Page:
A response to the call for 2019 roadmap blog posts.
In case you missed it, we released our second edition of Rust this year! An edition is an opportunity to make backwards incompatible changes, but more than that it's an opportunity to bring attention to how programming in Rust has changed. With the 2018 edition out of the door, now is the time to think about the next edition: how do we want programming in Rust in 2022 to be different to programming in Rust today? Once we've worked that out, lets work backwards to what should be done in 2019.
Without thinking about the details, lets think about the timescale and cadence it gives us. It was three years from Rust 1.0 to Rust 2018 and I expect it will be three years until the next edition. Although I think the edition process went quite well, I think that if we'd planned in advance then it could have gone better. In particular, it felt like there were a lot of late changes which could have happened earlier so that we could get more experience with them. In order to avoid that I propose that we aim to avoid breaking changes and large new features landing after the end of 2020. That gives 2021 for finishing, polishing, and marketing with a release late that year. Working backwards, 2020 should be an 'impl year' - focussing on designing and implementing the things we know we want in place for the 2021 edition. 2019 should be a year to invest while we don't have any release pressure.
To me, investing means paying down technical debt, looking at our processes, infrastructure, tooling, governance, and overheads to see where we can be more efficient in the long run, and working on 'quality of life' improvements for users, the kind that don't make headlines but will make using Rust a better experience. It's also the time to investigate some high-risk, high-reward ideas that will need years of iteration to be user-ready; 2019 should be an exciting year!
The 2021 edition
I think Rust 2021 should be about Rust's maturity. But what does that mean? To me it means that for a programmer in 2022, Rust is a safe choice with many benefits, not a high-risk/high-reward choice. Choosing Rust for a project should be a competitive advantage (which I think it is today), but it should not require investment in libraries, training, or research.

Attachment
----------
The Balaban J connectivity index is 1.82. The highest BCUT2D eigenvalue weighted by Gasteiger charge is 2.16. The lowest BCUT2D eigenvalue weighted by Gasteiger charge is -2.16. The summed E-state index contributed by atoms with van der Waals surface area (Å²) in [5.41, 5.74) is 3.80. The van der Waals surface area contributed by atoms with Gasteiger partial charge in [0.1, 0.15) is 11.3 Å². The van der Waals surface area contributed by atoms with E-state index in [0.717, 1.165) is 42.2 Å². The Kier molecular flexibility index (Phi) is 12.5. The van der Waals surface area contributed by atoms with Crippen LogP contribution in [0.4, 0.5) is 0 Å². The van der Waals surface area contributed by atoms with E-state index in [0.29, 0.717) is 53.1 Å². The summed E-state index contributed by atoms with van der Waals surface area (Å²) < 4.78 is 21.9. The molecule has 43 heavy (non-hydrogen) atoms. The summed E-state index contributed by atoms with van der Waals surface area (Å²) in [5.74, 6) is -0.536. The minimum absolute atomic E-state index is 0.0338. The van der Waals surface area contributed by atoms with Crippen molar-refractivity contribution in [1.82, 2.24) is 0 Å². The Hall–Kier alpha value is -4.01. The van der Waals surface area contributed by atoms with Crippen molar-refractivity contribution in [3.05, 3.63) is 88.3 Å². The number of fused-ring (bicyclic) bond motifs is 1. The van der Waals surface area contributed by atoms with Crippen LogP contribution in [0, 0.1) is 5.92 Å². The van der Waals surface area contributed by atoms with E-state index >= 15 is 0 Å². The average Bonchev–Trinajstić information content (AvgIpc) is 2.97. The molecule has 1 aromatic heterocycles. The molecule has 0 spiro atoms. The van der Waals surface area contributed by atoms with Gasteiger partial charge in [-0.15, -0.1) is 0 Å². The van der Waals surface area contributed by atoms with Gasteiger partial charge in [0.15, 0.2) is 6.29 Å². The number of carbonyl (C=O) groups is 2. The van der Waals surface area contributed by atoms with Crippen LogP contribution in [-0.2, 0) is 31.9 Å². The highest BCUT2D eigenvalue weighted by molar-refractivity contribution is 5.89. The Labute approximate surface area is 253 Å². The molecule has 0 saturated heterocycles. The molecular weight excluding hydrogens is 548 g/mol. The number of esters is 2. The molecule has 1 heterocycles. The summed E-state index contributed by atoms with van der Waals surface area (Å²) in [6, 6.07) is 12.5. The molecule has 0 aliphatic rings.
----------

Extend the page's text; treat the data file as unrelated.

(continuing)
Some areas that I think are important for the 2021 edition:
- sustainability: Rust has benefited from being a new and exciting language. As we get more mature, we'll become less exciting. We need to ensure that the Rust project has sufficient resources for the long term, and that we have a community and governance structure that can support Rust through the (hopefully) long, boring years of its existence. We'll need to think of new ways to attract and retain users (as well as just being awesome).
- diversity: Rust's community as a good reputation as a welcoming community. However, we are far from being a diverse one. We need to do more.
- mature tools: Cargo must be more flexible, IDE support must be better, debugging, profiling, and testing need to be easy to use, powerful, and flexible. We need to provide the breadth and depth of tool support which users expect from established languages.
- async programming: high-performance network programming is an amazing fit for Rust. Work on Linkerd and Fuchsia has already proved this out. Having a good story around async programming will make things even better. I believe Rust could be the best choice in this domain by a wide margin. However, building out the whole async programming story is a huge task, touching on language features, libraries, documentation, programming techniques, and crates. The current work already feels huge and I believe that this is only the beginning of iteration.
- std, again: Rust's standard library is great, a point in favour of Rust. Since Rust 1.0 there have been steady improvements, but the focus has been on the wider ecosystem. I think for the next edition we will need to consider a second wave of work. There are some fundamental things that are worth re-visiting (e.g., Parking Lot mutexes), and a fair few things where our approach has been to let things develop as crates 'for now', and where we either need to move them into std, or re-think user workflow around discoverability, etc. (e.g., Crossbeam, Serde).
- error handling: we really need to improve the ergonomics of error handling. Although the mechanism is (IMO) really great, it is pretty high-friction compared to exceptions. We should look at ways to improve this (
throwsin function signatures, etc.). I think this is an edition issue since it will probably require a breaking change, and at the least will change the style of programming.
- macros: we need to 'finish' macros, both procedural and declarative. That means being confident about our hygiene and naming implementation, iterating on libraries, stabilising everything, and supporting the modern